• Bartolomeo –1456
    • Ercole –1477
    • Malgrate –1499
    • Giambattista –1514
    • Cesare –1549
    • Ercole II –1581
    • Pier Francesco –1622
    • Giuseppe
    • Pier Francesco II –1692
    • Ercole III Benedetto –1723
    • Agostino –1750
    • Ercole IV –1797.
    • Malaspina of Sagliano from Sagliano Crenna, a fraction of Varzi; their forefather was Azzo, son of Nicolò of Oramala and Malgrate. This branch went extinct in the 18th century.[30]

Mid-18th century branches

    • Mulazzo, Montereggio and Castagnetoli (1746): Carlo Moroello 1746–74, Tuscan protectorate
    • Calice, Veppo, Madrignano, Mulazzo (1710): Gian Cristoforo 1710–63; feud given to Tuscany in 1772
    • Suvero, Monti: Rinaldo III 1736–70
    • Orezzoli, Volpedo: Marco Antonio 1691–52 (side-branch), sold to the Savoia
    • Fabbrica di Ottone (side-branch), sold to the Savoia
    • Ottone (side-branch), sold to the Savoia
    • Frassi (side-branch), sold to the Savoia
    • Villafranca, Virgoletta, Garbugliaga, Beverone: Federico III Malaspina Estense 1722–86; Modena feud
    • Castevoli, Cavanella, Stadomelli: Opizzone Paolo 1744–59, given to the Villafranca branch
    • Licciana, Monti, Panicale, Bigliolo: Cornelio 1741–78; extinct in 1794 later annexed by the Villafranca branch
    • Bastia, Varano, Monti: Giovanni 1740–83, annexed by Ponte Bosio
    • Ponte Bosio, Monti: Giulio 1748–68, from 1794 annexed by Licciana
    • Podenzana, Aulla (1710): Francesco Maria 1712–54
    • Pregola, Campi, sotto il Groppo: Corrado 1720–77 (side-branch); Ercole III of Malgrate 1750–97, sold to the Savoia.
    • Fosdinovo, Gragnola, Castel dell'Aquila: Gabriele III 1722–58, imperial vicary in Italy
    • Fabbrica Curone: Antonio Sforza Malaspina 1739–59 (side-branch), sold to the Savoia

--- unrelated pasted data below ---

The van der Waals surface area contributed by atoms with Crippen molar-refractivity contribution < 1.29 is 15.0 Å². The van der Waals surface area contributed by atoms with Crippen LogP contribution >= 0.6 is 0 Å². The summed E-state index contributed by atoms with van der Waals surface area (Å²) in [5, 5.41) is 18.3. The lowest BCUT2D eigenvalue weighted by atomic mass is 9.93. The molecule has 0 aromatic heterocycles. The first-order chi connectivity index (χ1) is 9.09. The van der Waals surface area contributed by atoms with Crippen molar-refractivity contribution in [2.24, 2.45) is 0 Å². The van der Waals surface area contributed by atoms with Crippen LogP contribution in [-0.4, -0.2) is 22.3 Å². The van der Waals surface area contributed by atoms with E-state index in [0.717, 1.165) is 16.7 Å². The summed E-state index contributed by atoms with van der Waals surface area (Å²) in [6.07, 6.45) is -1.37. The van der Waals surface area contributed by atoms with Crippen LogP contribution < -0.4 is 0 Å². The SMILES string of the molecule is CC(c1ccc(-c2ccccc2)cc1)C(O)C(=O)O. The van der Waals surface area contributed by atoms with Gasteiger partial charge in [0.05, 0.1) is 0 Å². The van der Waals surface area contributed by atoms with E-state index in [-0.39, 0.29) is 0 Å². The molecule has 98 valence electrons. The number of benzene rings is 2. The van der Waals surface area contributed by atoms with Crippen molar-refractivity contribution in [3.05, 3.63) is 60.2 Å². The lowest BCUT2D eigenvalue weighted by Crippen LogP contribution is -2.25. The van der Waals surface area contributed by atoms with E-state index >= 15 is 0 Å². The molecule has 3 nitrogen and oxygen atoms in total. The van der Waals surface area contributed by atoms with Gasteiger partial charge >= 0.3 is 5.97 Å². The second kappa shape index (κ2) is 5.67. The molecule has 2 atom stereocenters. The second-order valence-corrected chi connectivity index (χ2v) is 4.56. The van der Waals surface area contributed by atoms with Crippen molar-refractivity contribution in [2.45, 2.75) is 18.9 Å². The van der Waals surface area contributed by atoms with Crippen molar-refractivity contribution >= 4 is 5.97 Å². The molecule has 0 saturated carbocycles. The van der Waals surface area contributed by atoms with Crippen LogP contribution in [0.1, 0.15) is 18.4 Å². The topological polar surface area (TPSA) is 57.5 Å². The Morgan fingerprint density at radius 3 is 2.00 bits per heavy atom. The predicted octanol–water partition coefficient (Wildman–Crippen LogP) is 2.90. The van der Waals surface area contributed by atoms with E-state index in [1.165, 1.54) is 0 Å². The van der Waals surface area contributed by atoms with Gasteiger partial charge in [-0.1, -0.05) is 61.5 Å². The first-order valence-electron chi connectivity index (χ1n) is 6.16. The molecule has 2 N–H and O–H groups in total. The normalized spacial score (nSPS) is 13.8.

• Santa Margherita, Menconico: Francesco Agostino 1749–57; Corrado di Pregola 1720–77 (side-branches)
    • Malgrate, Filetto, Godiasco, Oramala, Fortunago, Piumesana: Ercole IV 1750–97, partially sold to the Savoia
    • Olivola, Pallerone, Bibola: Giuseppe Massimiliano 1714–58
    • Treschietto, Valle, Corlago: Giulio di Filattiera 1710–61 (side-branch), given to Tuscany in 1698
    • Sagliano, Godiasco, Piumesana: Francesco 1743–58 (side-branch)
    • Grondona (side-branch)
    • Valverde, S.Albano, Monfalcone, Godiasco, Piumesana: Carlo Antonio 1704–59 (side-branch)
    • Varzi (side-branch), sold to the Savoia
    • Verona (side-branch), took over by Venice.

Other branches

  • Malaspina of Ascoli Piceno, from Ascoli Piceno in Marche; the feud was later inherited by the Malatesta but the Sforza later gave it back to the Malaspina, who held it until 1502 when it was acquired by the papacy.
  • Malaspina of Grondona; they only held the feud of Grondona until the end of feudalism.
  • Sorce-Malaspina; their forefather was the marquise of Olivola, Giuseppe Massimiliano Malaspina (1700 - 1º of November 1758). Alberico was born from Giuseppe's union with Maria Teresa Malaspina, (1703 - Pisa, 3 November 1770) (? - 1789); he married Maria Migliore in Palermo. The daughter of Maria Angelica Malaspina married Don Antonino Sorce, the heir of a rich family of Mussomeli, giving origin to the Sorce-Malaspina branch of the family. In 1770, their son Salvatore Sorce-Malaspina was born; with his wife Antonina Padronaggio he had these children:[35]
    • Antonino Sorce Malaspina (born in 1793);